At this point, Tesla is not even in a position to make the 1,800 additional daily reservations over the course of an entire month or more. So, with today’s Model 3 production speed, each day of reservations could potentially add a month or more to the total timeline, until the S-Curve begins to head up and production is moving briskly. Though Musk is extremely positive, and is forecasting ambitiously, it seems he’s well aware of how dire the situation could become. Musk shared:

“With a small amount of effort we can easily drive the Model 3 reservation number to something much higher but there’s no point. It’s like if you’re a restaurant and you’re serving hamburgers and there’s like an hour and a half wait for hamburgers do you really want to encourage more people to order more hamburgers?”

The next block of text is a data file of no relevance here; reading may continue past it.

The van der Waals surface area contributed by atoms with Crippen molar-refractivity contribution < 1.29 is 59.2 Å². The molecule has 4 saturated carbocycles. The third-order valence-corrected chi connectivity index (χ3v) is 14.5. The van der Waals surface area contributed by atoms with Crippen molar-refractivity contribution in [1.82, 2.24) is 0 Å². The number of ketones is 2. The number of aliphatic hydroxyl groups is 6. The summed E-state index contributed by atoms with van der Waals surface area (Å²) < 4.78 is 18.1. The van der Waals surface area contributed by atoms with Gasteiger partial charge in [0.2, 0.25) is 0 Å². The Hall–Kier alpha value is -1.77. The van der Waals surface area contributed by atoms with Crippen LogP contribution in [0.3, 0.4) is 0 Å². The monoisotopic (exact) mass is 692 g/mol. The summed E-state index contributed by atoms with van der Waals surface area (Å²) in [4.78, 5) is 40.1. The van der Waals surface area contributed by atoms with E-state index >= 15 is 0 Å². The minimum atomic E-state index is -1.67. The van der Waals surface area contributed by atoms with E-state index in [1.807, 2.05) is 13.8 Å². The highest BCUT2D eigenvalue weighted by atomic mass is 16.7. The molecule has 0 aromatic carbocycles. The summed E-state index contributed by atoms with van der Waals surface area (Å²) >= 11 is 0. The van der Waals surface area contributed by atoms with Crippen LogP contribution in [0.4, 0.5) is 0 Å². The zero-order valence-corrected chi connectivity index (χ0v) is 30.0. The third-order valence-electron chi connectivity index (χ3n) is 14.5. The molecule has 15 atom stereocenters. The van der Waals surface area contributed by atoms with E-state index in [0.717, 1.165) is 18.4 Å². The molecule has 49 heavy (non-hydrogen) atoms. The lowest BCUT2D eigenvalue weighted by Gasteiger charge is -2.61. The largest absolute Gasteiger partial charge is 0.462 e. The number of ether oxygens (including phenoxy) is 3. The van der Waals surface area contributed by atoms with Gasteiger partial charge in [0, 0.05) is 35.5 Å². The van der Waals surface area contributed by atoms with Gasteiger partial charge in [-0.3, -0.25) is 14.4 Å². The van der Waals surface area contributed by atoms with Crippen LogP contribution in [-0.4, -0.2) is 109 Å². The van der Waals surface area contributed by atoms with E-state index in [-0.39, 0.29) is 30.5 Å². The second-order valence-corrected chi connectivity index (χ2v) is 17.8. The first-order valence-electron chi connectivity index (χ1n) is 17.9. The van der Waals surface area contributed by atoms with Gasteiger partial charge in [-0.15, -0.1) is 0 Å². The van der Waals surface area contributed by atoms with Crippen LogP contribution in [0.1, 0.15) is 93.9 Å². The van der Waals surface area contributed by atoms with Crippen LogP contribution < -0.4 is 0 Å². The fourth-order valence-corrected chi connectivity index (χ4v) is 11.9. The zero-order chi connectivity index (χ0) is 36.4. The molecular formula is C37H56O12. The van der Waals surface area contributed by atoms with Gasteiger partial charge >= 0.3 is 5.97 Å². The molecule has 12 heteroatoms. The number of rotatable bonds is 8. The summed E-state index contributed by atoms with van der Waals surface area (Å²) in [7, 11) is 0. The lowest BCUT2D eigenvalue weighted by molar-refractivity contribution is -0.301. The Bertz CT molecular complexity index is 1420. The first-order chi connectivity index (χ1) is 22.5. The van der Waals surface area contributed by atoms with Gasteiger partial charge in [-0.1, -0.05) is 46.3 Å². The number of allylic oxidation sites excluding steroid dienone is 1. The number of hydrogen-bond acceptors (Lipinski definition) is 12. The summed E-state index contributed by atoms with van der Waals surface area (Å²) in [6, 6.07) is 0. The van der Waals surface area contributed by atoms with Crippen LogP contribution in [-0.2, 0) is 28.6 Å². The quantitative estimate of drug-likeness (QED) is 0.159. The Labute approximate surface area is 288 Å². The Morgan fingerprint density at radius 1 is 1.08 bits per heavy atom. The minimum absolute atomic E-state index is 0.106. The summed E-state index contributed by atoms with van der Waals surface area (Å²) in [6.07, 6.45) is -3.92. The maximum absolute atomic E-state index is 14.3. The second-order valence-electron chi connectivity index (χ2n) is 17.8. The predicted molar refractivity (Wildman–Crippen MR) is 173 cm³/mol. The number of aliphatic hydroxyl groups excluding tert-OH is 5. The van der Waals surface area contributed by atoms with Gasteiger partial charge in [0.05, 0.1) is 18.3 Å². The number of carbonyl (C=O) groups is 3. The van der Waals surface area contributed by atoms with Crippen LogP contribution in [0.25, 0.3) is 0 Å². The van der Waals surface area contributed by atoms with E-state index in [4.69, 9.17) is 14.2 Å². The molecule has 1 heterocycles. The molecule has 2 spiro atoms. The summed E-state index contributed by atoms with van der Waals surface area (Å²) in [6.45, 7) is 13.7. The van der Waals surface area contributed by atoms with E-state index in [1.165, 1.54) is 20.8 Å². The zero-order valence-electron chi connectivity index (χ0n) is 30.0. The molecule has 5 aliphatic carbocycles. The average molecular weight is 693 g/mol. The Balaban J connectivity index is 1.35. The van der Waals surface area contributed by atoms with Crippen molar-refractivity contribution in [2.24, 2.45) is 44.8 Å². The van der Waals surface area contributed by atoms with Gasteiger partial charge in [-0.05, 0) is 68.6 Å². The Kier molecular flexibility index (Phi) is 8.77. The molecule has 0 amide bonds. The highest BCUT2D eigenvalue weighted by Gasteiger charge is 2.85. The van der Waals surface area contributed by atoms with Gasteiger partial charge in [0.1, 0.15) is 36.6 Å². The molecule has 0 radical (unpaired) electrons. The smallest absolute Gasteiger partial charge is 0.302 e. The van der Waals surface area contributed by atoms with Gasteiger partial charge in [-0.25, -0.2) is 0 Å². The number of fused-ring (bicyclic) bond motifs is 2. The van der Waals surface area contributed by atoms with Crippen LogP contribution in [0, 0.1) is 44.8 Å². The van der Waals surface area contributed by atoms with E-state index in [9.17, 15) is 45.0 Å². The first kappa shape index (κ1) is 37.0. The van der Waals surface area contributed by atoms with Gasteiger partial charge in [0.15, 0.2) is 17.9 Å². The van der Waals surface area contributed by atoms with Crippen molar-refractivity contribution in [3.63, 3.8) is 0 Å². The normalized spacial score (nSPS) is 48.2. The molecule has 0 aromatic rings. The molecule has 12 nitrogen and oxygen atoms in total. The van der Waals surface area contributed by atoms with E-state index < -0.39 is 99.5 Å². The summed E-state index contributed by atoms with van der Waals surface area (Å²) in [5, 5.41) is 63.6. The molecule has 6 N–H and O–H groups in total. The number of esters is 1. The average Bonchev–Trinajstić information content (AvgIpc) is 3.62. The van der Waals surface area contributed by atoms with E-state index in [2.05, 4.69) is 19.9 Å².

Companies like Nissan have found sales success through advertising. The Nissan LEAF is currently up 24.4 percent year-over-year, due in part to some $4.3 million spent on advertising. Chevrolet spent $3.7 million marketing the Bolt EV for the first three months of 2017. Though the Bolt was only on sale in California and Oregon initially, and is still not available nationwide, Chevrolet has sold 9,563 copies through July. Senior analyst for AutoTrader, Michelle Krebs, believes that Tesla has built a strong brand and doesn’t need to advertise. She said:

“I don’t expect that Tesla will have to spend a dime on advertising anytime soon. It will take Tesla a good amount of time to fulfill those orders even if they are successful with their ambitious launch plan. Tesla, indeed, has built a strong brand that requires little or no promotion for now. Tesla has taken on a life of its own.”